There has obviously been a great deal of press recently with the announcement of the Network Rail arches being sold to the Blackstone Property Partners Telereal Trillium consortium for c. 1.5bn. This has elicited a reaction from all sorts of parties.
We have seen campaigning from Guardians of the Arches, looking to protect rights of the smaller businesses who are tenants in these spaces and trying to ensure rents do not skyrocket as a result of the new ownership. Simultaneously, Property Week have been very much downmarket about public reaction (especially the Labour Party’s support of Guardians of the Arches), to the transaction, as they feel it is a dampener on the property market.
Our view is the key to the whole discussion around the arches is actually part of a much wider picture and relates to the issues facing companies such as House of Fraser, Debenhams, John Lewis and other high street operators. This is really about affordability. If you ask any high street retailer what concerns them about rents, it’s simply an issue of affordability rather than the scale of rent.
So, we see the issue of the arches is almost a red herring – the only difference between an arch and a property unit of any sort whether it be retail, office or industrial is that the arches are subject to a six-month rolling break clause in case of emergency repairs and so on - but apart from that there is no real difference.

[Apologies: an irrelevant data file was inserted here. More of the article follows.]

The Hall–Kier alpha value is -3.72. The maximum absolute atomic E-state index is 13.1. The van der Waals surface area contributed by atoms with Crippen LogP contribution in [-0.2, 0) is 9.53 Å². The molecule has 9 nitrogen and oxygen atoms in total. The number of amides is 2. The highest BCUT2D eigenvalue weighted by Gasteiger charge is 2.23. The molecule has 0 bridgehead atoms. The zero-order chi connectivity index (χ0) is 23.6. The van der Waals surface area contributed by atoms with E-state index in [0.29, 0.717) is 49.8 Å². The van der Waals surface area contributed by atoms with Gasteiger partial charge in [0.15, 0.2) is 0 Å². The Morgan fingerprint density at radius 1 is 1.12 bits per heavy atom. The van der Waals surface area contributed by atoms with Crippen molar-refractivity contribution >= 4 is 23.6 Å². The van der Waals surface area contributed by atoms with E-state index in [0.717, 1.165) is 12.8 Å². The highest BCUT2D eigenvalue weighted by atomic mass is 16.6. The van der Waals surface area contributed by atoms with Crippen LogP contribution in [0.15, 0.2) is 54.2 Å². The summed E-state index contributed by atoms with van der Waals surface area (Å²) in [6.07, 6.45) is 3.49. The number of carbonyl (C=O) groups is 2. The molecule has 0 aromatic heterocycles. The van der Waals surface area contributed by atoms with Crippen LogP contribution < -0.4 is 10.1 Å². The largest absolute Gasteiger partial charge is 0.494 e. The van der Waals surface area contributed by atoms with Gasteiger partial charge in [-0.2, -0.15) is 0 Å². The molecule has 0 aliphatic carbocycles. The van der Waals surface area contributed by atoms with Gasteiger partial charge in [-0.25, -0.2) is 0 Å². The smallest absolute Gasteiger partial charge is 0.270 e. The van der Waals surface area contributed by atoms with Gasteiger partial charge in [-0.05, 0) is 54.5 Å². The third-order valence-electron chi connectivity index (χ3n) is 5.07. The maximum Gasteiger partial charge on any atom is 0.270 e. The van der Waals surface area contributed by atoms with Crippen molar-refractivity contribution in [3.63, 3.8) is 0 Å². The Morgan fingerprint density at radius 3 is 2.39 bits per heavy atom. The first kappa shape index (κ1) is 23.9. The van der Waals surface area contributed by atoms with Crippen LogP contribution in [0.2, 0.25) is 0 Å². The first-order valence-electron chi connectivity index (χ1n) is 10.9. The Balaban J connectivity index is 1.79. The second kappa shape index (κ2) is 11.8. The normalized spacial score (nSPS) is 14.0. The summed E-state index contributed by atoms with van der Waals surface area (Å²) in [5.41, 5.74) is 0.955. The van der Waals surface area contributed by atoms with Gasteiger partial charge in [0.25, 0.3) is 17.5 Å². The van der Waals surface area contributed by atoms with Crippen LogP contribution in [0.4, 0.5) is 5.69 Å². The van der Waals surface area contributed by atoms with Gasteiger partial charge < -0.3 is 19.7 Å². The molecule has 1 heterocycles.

The key issue for us is communication. To ensure longevity, landlords and tenants need to be talking and that is why we advocate and spend so much time on lease restructuring to avoid companies facing head on conflicts in the forms of arbitration, CVAs or racked up surveying and legal costs. More than ever, landlords and tenants need to be in win-win partnerships otherwise both will ultimately fail. This has definitely never been more relevant than at a time than the current market where turnover and profitability are key to the success of all parties.
We applaud the work of Guardians of the Arches as it is about time we had somebody advocating for affordable locations - but the problem is much bigger than this - and we urge politicians to weigh in on this discussion to ensure landlords manage their estates responsibly for the long-term future of the entire market in these somewhat unsettling times.